Many people find the instrument rating “the toughest ticket” and it is in a lot of ways. But I actually found it easier than the private ticket. It required a lot more cerebral stuff and book learning, but I’m a better book learner than a kinesthetic learner. If you’re like me, you’ll find the instrument rating a really wonderful intellectual exercise. I’m not saying that it’s not hard work, but it’s the kind of work I really enjoy.
If, like me, you do most of your training in Class C airspace with full ATC service and vectors galore. Make sure that you go fly in less congested airspace where you’re talking to a center controller who doesn’t baby you and wants to clear you onto the CTAF of your destination uncontrolled airport as soon as possible. Out there, you’re much more responsible for your own destiny and have to be a little more on your toes.
Also, get used to flying instrument approaches into uncontrolled airports and the techniques and communications that that involves. Bear in mind that you have VFR traffic at those airports that has no idea what you’re talking about if all you speak is IFR. “Cadillac traffic, Cessna Zero-Tango-Alpha is inbound on the localizer for Runway 7 at Cadillac” doesn’t tell the VFR traffic much. Say something like “Cessna Zero-Tango-Alpha is five miles out on the localizer for Runway 7 and will be making a long straight-in approach over the lake. Cadillac.” Describe what you’re doing in a way that VFR traffic will understand. And watch for that J3 Cub with no radio. Remember that, in some cases, he could be out there in the pattern with no radio even if it’s one-mile visibility and be completely legal.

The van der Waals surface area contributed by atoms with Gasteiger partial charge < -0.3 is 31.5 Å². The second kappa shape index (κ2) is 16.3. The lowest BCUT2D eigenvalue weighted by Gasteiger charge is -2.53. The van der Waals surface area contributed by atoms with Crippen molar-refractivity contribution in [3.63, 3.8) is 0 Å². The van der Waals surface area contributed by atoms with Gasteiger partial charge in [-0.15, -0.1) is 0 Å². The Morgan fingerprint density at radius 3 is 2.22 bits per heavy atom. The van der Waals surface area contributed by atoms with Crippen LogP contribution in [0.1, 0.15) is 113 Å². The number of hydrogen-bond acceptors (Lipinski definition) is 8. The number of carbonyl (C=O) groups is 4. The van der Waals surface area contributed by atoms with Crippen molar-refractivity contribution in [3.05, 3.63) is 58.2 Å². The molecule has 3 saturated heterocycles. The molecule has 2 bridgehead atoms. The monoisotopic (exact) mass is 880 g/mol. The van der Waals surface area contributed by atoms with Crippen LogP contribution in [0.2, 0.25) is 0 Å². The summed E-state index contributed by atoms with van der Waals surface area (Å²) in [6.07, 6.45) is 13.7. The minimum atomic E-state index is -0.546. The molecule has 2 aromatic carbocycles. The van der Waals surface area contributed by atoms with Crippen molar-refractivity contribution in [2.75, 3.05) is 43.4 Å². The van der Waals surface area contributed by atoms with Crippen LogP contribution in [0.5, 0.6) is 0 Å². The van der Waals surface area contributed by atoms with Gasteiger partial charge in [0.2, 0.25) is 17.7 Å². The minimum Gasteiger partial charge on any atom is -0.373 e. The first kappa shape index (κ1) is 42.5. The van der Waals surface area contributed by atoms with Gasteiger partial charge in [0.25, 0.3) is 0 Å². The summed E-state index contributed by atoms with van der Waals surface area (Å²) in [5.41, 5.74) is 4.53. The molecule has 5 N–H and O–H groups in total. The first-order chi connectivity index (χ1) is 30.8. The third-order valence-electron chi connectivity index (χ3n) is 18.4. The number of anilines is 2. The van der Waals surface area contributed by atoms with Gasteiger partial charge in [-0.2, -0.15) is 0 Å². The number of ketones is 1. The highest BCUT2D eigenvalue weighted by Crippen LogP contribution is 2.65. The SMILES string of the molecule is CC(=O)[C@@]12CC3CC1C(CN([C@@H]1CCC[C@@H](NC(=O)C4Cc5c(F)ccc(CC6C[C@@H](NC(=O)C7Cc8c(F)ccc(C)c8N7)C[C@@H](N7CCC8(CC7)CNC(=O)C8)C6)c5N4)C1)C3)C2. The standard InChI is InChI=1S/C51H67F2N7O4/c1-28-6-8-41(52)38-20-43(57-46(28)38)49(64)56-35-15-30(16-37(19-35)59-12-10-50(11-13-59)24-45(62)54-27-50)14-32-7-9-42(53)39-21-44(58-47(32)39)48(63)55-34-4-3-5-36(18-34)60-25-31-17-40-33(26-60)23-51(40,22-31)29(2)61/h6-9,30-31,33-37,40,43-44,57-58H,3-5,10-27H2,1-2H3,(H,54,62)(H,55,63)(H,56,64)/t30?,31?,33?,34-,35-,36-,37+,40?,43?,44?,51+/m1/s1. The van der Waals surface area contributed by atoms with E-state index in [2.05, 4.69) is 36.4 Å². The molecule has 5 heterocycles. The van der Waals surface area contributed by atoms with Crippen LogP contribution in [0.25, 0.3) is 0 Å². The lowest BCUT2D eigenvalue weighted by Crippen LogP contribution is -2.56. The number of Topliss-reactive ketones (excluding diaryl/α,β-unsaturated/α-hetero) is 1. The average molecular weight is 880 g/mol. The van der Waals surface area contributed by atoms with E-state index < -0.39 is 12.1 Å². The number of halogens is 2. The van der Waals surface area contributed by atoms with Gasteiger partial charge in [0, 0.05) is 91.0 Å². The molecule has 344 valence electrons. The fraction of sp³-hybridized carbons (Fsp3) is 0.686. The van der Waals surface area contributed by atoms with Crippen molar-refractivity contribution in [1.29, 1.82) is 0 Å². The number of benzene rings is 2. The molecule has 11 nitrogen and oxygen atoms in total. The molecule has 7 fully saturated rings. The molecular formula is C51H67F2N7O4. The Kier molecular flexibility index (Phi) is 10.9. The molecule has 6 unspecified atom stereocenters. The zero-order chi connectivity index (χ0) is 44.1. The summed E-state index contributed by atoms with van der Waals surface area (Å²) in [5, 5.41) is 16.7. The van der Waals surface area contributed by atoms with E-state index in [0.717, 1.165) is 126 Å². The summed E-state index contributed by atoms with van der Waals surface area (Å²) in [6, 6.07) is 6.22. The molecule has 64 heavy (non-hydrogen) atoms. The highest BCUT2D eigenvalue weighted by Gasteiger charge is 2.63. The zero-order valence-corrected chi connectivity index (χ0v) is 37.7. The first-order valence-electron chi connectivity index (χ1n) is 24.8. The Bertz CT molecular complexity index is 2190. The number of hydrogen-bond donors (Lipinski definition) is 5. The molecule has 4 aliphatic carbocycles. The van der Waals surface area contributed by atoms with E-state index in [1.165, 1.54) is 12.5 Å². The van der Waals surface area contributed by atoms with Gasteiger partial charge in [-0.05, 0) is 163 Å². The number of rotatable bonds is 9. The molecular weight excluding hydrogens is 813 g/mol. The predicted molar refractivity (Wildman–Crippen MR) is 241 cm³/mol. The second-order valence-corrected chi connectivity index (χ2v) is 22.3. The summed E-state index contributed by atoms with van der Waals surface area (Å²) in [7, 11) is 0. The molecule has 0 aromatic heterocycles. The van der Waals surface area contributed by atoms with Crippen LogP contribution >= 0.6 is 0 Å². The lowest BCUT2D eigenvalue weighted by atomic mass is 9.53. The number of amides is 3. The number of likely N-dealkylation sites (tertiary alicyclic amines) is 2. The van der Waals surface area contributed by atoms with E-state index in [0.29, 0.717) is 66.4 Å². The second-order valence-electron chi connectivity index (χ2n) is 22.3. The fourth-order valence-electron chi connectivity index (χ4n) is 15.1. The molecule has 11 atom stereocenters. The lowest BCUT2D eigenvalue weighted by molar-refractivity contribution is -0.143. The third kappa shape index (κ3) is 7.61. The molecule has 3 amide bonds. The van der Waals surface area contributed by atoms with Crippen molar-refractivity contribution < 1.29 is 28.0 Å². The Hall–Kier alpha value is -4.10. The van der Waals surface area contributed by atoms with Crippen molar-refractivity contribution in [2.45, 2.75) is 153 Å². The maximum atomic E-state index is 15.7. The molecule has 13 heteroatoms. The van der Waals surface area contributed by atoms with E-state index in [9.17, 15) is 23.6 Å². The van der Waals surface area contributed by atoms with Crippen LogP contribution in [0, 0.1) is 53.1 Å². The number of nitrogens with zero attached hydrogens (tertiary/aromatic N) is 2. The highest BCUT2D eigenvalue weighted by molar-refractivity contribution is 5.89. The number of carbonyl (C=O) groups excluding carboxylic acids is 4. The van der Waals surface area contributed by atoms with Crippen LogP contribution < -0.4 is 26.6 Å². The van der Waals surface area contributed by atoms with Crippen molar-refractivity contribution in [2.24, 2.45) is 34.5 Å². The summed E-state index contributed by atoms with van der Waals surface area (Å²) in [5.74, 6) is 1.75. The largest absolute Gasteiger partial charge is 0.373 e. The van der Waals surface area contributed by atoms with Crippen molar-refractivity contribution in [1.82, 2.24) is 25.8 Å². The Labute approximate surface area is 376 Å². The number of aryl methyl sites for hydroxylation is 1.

Lastly, I’ve had some of the most inspiring experience of my flight career during instrument training. Three things here. Breaking out of the clouds or coming out from under the hood at 400 feet and a half mile after not looking out the window for more than an hour and finding yourself lined up on a runway more than a hundred miles from where you launched never ceases to amaze me. Flying broadside into a big, white, puffy cumulus cloud the size of an aircraft carrier in the sky is absolutely unmatched for inspiration. And that rare and precious flight where ATC gives you an altitude where you can literally drag your wheels in the clouds for miles and miles at a time. Those experiences just don’t happen if you don’t take the leap and go after your instrument ticket.
I remember coming up through an overcast layer for the first time with Eamon Burgess and Eamon saying “This is why we learn to fly on instruments.” He was right.